USC in the News

USC in the News 4/19/2017

The Washington Post published an op-ed by Mike Chinoy of the USC Annenberg School's U.S.-China Institute on how a hard-line foreign policy strategy towards North Korea during President George W. Bush's administration contributed to the current state of affairs. "The idea that the failure of diplomacy was entirely Pyongyang’s fault obscures a much more complex reality, in which U.S. actions also contributed to the crisis the world confronts today," he wrote.

Chicago Tribune published a review of a new book by Jonathan Taplin of the USC Annenberg School on how the largest digital companies are undermining democratic institutions. Move Fast and Break Things: How Facebook, Google, and Amazon Cornered Culture and Undermined Democracy also points to the named companies and others for the rise of oligarchy in America and diminishing cultural and economic opportunities. "This is not a prophecy but a warning — without changes to legislation, corporate behavior and consumer values, the oligarchic dreams of a few billionaires could reshape the country even more than they already have," the reviewer wrote. New York Post published a Q&A with Taplin during a reception for his book and Forbes ran a review.

Univision Noticias Los Angeles affiliate KMEX-TV featured the USC La Clave program, developed by Steven Lopez of the USC Dornsife College and colleagues. La Clave is a pilot campaign that helps families learn how to identify the signs of mental illness and how to receive services.

Rolling Stone featured work by Albert "Skip" Rizzo of the USC Institute for Creative Technologies to use virtual reality as a form of exposure therapy to treat PTSD. Rizzo found that veterans often preferred not to talk about their experience and the technology allows them to face their traumatic experiences head on. "There's no question this is hard medicine for hard problems," Rizzo said.

The Telegraph (UK) and The Times (UK) highlighted research by Shrikanth Narayanan of the USC Viterbi School's Signal Analysis and Interpretation Laboratory, Adela Timmons of the USC Dornsife College's Family Studies Project and colleagues that created an algorithm that can detect if a couple has had an argument. The Couple Mobile Sensing Project can identify conflict based on raised heart rate and other metrics gathered from wearables and mobile phones.

KPCC-FM's "Take Two" interviewed Laura Davis of the USC Annenberg School about what steps Facebook should take after a suspect posted a video of murder on the platform.

Financial Times quoted Pamela Starr of the USC Dornsife College about the incidence of corruption in Mexican politics.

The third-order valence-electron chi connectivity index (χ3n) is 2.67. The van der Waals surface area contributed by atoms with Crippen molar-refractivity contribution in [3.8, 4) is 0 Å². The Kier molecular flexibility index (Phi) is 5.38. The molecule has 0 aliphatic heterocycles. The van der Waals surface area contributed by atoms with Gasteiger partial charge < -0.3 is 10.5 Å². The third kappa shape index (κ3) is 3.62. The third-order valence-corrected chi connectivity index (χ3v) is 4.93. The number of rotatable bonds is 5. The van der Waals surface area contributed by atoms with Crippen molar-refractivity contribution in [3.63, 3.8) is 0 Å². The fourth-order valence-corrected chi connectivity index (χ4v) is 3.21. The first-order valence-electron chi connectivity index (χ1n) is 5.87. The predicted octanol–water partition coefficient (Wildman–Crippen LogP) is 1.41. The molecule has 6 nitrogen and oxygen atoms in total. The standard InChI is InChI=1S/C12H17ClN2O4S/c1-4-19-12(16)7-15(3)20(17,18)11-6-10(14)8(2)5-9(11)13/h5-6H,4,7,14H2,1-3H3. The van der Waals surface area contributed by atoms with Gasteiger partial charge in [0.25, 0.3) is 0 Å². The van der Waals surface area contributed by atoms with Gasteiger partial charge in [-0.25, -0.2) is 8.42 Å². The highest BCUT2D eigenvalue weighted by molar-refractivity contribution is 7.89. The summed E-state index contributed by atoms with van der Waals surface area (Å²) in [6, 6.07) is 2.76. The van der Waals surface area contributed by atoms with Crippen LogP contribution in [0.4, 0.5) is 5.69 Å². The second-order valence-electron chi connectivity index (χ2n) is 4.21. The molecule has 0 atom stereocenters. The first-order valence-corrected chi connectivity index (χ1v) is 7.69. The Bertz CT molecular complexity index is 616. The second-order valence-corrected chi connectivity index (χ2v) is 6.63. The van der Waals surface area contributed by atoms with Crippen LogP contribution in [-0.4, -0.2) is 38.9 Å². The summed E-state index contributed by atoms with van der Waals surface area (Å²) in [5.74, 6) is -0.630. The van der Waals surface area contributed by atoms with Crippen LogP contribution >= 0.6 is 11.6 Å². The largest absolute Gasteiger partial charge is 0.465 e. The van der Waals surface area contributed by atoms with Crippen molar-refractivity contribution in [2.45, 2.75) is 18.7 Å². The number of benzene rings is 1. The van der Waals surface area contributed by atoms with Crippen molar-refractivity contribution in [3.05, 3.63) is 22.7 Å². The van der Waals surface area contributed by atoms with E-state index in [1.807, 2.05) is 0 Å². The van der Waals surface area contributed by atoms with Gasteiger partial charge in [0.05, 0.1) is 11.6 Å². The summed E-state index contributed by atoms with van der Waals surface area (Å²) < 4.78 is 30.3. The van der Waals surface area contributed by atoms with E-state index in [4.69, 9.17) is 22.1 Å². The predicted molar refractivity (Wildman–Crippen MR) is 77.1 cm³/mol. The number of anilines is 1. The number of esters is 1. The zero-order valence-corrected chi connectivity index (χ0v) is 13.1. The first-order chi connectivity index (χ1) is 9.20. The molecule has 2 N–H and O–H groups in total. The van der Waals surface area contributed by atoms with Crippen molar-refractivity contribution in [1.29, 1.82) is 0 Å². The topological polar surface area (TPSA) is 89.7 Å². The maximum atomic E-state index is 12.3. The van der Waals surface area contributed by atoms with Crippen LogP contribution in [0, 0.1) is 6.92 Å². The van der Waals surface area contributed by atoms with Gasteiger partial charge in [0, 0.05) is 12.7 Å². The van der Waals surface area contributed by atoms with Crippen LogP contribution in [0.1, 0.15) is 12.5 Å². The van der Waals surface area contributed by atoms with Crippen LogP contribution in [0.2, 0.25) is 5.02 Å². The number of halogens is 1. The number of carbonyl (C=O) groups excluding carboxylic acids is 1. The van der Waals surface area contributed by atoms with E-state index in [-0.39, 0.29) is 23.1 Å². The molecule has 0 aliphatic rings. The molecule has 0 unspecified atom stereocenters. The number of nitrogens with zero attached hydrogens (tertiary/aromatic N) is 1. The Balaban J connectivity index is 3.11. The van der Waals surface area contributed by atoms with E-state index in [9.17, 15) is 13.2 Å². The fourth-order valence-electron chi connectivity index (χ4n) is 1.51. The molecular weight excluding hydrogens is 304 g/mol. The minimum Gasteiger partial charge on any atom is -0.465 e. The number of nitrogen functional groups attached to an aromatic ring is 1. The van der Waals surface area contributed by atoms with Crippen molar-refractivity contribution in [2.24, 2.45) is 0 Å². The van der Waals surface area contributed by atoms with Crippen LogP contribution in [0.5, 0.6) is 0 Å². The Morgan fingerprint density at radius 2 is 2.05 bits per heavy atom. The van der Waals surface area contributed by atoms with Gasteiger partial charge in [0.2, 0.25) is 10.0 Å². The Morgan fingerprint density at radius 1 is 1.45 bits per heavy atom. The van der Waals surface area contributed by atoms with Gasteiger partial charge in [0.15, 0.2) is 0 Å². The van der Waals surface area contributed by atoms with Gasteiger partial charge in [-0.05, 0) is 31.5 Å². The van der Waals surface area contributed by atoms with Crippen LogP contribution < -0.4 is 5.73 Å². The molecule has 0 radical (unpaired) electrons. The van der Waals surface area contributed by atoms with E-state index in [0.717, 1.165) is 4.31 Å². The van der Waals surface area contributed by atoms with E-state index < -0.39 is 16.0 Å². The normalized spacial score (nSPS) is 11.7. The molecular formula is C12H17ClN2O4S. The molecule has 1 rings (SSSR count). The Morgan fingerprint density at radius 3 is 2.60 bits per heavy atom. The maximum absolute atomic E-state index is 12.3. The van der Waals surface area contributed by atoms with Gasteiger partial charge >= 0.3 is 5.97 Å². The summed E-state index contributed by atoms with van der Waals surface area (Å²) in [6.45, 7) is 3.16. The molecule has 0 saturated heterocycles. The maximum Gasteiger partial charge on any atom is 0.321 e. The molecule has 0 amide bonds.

Buzzfeed News quoted Jonathan Taplin of the USC Annenberg School about the decline of gossip and tabloid magazines alongside the rise of social media.

Ian Masters’ “Background Briefing” interviewed Edward Kleinbard of the USC Gould School about President Donald Trump's proposed tax reforms.

Quartz quoted Kyung Moon Hwang of the USC Dornsife College about the accuracy of President Donald Trump's remark that the Korean peninsula used to be part of China.

The Orange County Register quoted Jody Armour of the USC Gould School about how companies should handle racial profiling by their employees because of the long-term effects it can have on the targeted party.

Marketwatch quoted Raj Dasgupta of Keck Medicine of USC on how to maintain good sleep hygiene.

Los Angeles Times, in a story about Glendale-area hospital safety ratings, mentioned the USC Verdugo Hills Hospital.

BBC cited research by the USC Dornsife College's Center for Religion and Civic Culture on the size of the Muslim population in Fresno, Calif.

The Hill mentioned Raphael Bostic of the USC Price School will be the new president of the Atlanta Federal Bank.

International Business Times, in a story about tax breaks for higher education institutions, mentioned USC’s endowment.

Variety reported Erroll Southers of the USC Price School is presented for entertainment projects by Buffalo 8.

Variety cited research by Stacy Smith of the USC Annenberg School's Media, Diversity & Social Change Initiative and colleagues on the underrepresentation of women in the entertainment industry.

Teen Vogue cited research by Kristen Zaleski of the USC Suzanne Dworak-Peck School of Social Work and colleagues that found 25 percent of comments on articles about rape included some form of victim blaming.

Odessa American published an op-ed by Susan Estrich of the USC Gould School on why Sean Spicer should no longer be the White House Press Secretary.